ir-conditioning labels may be misleading consumers with biased information on energy efficiency, according to recent findings from leading engineering firm ViPAC. This particularly applies to inverter air-conditioner units, which hold 80% of the Australian market share.

Australia’s current regulations allow these manufacturers to lock the compressor speed at a fixed setting when testing inverters, which produces biased energy rates, according to ViPAC senior project engineers, Dr. Satya Mavuri.

“Our research shows that when units are locked, most inverters produce capacities at lower power inputs and therefore appear more energy efficient than they would in unlocked modes. However, unlocked modes are more representative of a unit’s real life operation,” he added.

As a general rule, an air conditioner to be sold in Australia must comply with Minimum Energy Performance Standards (MEPS) and the star-based Energy Rating Label (ERL) scheme.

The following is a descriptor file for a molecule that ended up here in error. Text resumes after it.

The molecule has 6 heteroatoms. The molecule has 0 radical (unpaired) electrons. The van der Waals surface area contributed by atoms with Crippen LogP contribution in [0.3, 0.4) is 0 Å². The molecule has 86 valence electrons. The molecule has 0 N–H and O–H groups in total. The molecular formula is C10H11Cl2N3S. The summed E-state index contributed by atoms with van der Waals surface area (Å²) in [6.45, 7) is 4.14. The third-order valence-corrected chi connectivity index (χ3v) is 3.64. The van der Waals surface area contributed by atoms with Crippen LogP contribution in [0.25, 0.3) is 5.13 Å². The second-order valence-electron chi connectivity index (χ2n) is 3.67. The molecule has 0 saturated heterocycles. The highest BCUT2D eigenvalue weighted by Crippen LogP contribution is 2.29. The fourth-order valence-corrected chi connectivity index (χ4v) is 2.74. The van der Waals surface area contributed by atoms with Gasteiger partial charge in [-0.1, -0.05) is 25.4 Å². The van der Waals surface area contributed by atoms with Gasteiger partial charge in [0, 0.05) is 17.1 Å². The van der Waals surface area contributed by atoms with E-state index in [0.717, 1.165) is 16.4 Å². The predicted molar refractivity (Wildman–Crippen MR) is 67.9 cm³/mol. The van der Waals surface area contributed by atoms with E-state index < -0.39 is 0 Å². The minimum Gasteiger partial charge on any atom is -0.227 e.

Dr. Mavuri says manufacturers increase their chances of inverters passing MEPS and gaining more ERL stars by running tests at locked settings.

“Most of the inverters we tested under unlocked settings were unstable and less efficient than their rated values, thereby warranting less stars than currently assigned to them. This means consumers may be unknowingly buying air conditioners with lower energy efficiency than indicated on the label.

“To help resolve this issue, our next step is to work with standards committees. We urge regulators to revise the test standards so that ratings better represent a unit’s field performance across all modes of operation, with the ultimate aim of differentiating high-quality units from poor performing ones,” he commented.

This story first appeared in Appliance Retailer